Many Liverpool fans would say that every day under the current owners feels like a lifetime. Few fans expect a takeover to be complete in time to make any difference to the spending plans for this transfer window, but what fans want to be able to do is to get back to talking about, thinking about and watching football again, as soon as possible.

9 thoughts on “Purslow: LFC bidders being checked then sale as soon as possible”

  1. If Plan A, B, C , D & E is to sell the club then surely something has to take place before October?

    I was hoping for some transfer money to be available this month but I would rather a full, detailed and thorough process take place as it the repercussions of the next takeover are huge for everyone involved at the club. The radio silence of the past few weeks can only be seen as a good thing. Purlsow’s interview doesn’t really tell us anything we didi not already know.

    After your excellent piece Jim on the laughable Syrian led consortium and the wide coverage that it received, it seems like there are, at best, two serious bids to be considered emanating from China & Kuwait. Maybe there is potential third bid which could be a dark horse with the Sahara Group?

    If what I have read is true (that Tom & George are personally liable the tune of £2.5 million PIK charges every week from now) my worry is that the asking price will escalate to cover these bank charges. I am lost for words as to just how blood sucking those two are.

    With their present track record they should be banned from owning ANY sports club in the future. Their reputation (if ever they had any) has been torn to shreds and they are clinging on to LFC for their dear lives. The end game is near, but what are we in for next?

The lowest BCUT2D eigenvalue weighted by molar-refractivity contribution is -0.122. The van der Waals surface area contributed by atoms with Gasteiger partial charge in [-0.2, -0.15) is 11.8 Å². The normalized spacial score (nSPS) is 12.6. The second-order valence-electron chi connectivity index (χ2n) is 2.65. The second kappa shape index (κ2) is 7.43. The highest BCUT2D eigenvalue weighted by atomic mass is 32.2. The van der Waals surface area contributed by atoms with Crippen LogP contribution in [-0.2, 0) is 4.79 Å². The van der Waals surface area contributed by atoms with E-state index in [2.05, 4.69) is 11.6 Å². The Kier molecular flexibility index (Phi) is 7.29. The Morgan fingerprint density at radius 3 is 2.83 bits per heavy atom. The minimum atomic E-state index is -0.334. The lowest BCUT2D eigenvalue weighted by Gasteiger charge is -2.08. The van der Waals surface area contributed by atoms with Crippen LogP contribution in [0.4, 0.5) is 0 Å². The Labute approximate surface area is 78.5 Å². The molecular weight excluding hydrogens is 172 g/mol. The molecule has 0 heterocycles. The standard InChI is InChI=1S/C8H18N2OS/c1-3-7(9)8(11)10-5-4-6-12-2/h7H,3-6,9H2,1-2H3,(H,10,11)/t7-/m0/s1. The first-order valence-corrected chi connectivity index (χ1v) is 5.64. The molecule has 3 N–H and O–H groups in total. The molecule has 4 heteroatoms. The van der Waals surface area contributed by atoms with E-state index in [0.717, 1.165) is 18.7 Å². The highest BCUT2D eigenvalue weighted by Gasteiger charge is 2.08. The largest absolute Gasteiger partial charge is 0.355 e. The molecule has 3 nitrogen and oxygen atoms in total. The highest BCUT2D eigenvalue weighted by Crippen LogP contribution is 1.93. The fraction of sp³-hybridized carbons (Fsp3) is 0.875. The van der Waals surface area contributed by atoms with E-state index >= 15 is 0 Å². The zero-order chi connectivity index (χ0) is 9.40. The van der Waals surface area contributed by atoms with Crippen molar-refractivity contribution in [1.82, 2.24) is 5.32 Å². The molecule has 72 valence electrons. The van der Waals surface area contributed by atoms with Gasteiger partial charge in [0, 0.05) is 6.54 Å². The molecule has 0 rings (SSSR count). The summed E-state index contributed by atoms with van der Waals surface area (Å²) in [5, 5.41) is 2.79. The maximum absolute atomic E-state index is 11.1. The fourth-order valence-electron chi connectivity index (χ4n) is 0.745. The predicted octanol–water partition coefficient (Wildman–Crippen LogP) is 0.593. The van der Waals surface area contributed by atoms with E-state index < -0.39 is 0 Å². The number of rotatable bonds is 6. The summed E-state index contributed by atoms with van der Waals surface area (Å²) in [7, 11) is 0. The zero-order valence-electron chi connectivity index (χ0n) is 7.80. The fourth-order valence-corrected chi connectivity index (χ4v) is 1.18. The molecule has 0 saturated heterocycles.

It is a Royal Mess that we are in and it’s is a terrible feeling just waiting.

    On the footballing front we fought hard today and I was gutted to lose the goal when we were so close to starting with a win. Everyone seems to be assuming Arsenal will make the top 4 but I thought we were just as good as them and showed heart. Joe Cole should never have been sent off but he was naive going in two footed into that challenge.

    Joe…..you owe us a win!

    Mascherano was immense and it will be a shame to lose him. Why couldn’t he have married a Scouse lass?!!!!!!

  2. I, personally, would have the chinaman in charge of the club. Although he might not seem to have the money that the syrians seem to have, he presents a more honest picture. He has also, i believe, taken the effort to interact with the SOS.

    As for the Sahara Group, I believe they have pulled out. I am from India myself, and they had said so on the news here.

  3. Rory Smith (Telegraph sports writer) is reporting on Twitter in last couple of minutes that if the Times’ story on takeover is same as his then it’s probably true.

    So Jim, what is this news? Are you able to say anything?

    I hope it’s good news and nothing that will cause the sale process to stutter.

  4. @Ray I can’t say anything yet.

    If you mean good news as in the takeover being done then no – the takeover’s not been done yet.

    There will be some positive news in the Times story but it’s going to be balanced out with some less than positive news. That sounds pretty cryptic, definitely one of those glass half-full / half-empty scenarios though.

    The Telegraph story might be the same, not sure.

    One other story that’s likely to be in tonight’s papers, or one other part of the LFC takeover story, is something mentioned by Bloomberg’s @tariqpanja on Twitter: “If RBS does end up seizing #LFC it’s not going to allow administration to occur. Likely to pass keys to new ‘responsible’ owner sharpish”